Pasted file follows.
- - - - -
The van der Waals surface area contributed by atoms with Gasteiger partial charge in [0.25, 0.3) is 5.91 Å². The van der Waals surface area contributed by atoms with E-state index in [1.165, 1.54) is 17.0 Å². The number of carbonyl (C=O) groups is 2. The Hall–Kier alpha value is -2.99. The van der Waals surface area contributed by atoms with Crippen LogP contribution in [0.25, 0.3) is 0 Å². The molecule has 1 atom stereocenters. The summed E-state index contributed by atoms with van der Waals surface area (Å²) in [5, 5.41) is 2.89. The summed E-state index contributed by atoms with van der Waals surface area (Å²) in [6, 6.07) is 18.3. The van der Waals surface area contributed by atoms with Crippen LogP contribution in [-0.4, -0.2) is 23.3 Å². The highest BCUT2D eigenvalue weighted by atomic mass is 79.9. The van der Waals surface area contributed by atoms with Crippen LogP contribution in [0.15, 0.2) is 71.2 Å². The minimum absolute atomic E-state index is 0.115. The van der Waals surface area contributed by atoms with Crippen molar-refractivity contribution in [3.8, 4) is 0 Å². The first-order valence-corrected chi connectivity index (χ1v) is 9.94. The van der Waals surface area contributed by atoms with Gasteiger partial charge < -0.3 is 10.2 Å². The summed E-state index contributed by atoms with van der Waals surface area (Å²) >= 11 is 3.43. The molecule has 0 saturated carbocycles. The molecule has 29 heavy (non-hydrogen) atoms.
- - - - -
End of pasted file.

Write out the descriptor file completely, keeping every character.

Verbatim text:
The van der Waals surface area contributed by atoms with Gasteiger partial charge in [0.25, 0.3) is 5.91 Å². The van der Waals surface area contributed by atoms with E-state index in [1.165, 1.54) is 17.0 Å². The number of carbonyl (C=O) groups is 2. The Hall–Kier alpha value is -2.99. The van der Waals surface area contributed by atoms with Crippen LogP contribution in [0.25, 0.3) is 0 Å². The molecule has 1 atom stereocenters. The summed E-state index contributed by atoms with van der Waals surface area (Å²) in [5, 5.41) is 2.89. The summed E-state index contributed by atoms with van der Waals surface area (Å²) in [6, 6.07) is 18.3. The van der Waals surface area contributed by atoms with Crippen LogP contribution in [-0.4, -0.2) is 23.3 Å². The highest BCUT2D eigenvalue weighted by atomic mass is 79.9. The van der Waals surface area contributed by atoms with Crippen LogP contribution in [0.15, 0.2) is 71.2 Å². The minimum absolute atomic E-state index is 0.115. The van der Waals surface area contributed by atoms with Crippen molar-refractivity contribution in [3.8, 4) is 0 Å². The first-order valence-corrected chi connectivity index (χ1v) is 9.94. The van der Waals surface area contributed by atoms with Gasteiger partial charge < -0.3 is 10.2 Å². The summed E-state index contributed by atoms with van der Waals surface area (Å²) >= 11 is 3.43. The molecule has 0 saturated carbocycles. The molecule has 29 heavy (non-hydrogen) atoms.